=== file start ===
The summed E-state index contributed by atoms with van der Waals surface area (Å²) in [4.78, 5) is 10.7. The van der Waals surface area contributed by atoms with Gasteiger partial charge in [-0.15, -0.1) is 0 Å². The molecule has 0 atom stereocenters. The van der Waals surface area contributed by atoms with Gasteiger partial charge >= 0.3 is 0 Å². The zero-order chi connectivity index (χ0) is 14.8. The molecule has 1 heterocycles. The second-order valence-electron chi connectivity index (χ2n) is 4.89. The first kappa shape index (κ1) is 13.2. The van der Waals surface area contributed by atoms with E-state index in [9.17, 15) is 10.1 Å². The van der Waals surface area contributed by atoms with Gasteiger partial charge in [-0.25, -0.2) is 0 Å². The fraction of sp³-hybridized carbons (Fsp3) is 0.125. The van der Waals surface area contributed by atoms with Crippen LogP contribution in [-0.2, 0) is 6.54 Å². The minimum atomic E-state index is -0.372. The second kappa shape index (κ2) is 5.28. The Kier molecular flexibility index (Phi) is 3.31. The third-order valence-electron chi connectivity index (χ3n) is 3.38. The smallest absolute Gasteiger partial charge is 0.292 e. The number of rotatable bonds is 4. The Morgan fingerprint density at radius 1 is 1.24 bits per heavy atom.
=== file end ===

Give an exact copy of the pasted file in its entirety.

The summed E-state index contributed by atoms with van der Waals surface area (Å²) in [4.78, 5) is 10.7. The van der Waals surface area contributed by atoms with Gasteiger partial charge in [-0.15, -0.1) is 0 Å². The molecule has 0 atom stereocenters. The van der Waals surface area contributed by atoms with Gasteiger partial charge >= 0.3 is 0 Å². The zero-order chi connectivity index (χ0) is 14.8. The molecule has 1 heterocycles. The second-order valence-electron chi connectivity index (χ2n) is 4.89. The first kappa shape index (κ1) is 13.2. The van der Waals surface area contributed by atoms with E-state index in [9.17, 15) is 10.1 Å². The van der Waals surface area contributed by atoms with Gasteiger partial charge in [-0.25, -0.2) is 0 Å². The fraction of sp³-hybridized carbons (Fsp3) is 0.125. The van der Waals surface area contributed by atoms with Crippen LogP contribution in [-0.2, 0) is 6.54 Å². The minimum atomic E-state index is -0.372. The second kappa shape index (κ2) is 5.28. The Kier molecular flexibility index (Phi) is 3.31. The third-order valence-electron chi connectivity index (χ3n) is 3.38. The smallest absolute Gasteiger partial charge is 0.292 e. The number of rotatable bonds is 4. The Morgan fingerprint density at radius 1 is 1.24 bits per heavy atom.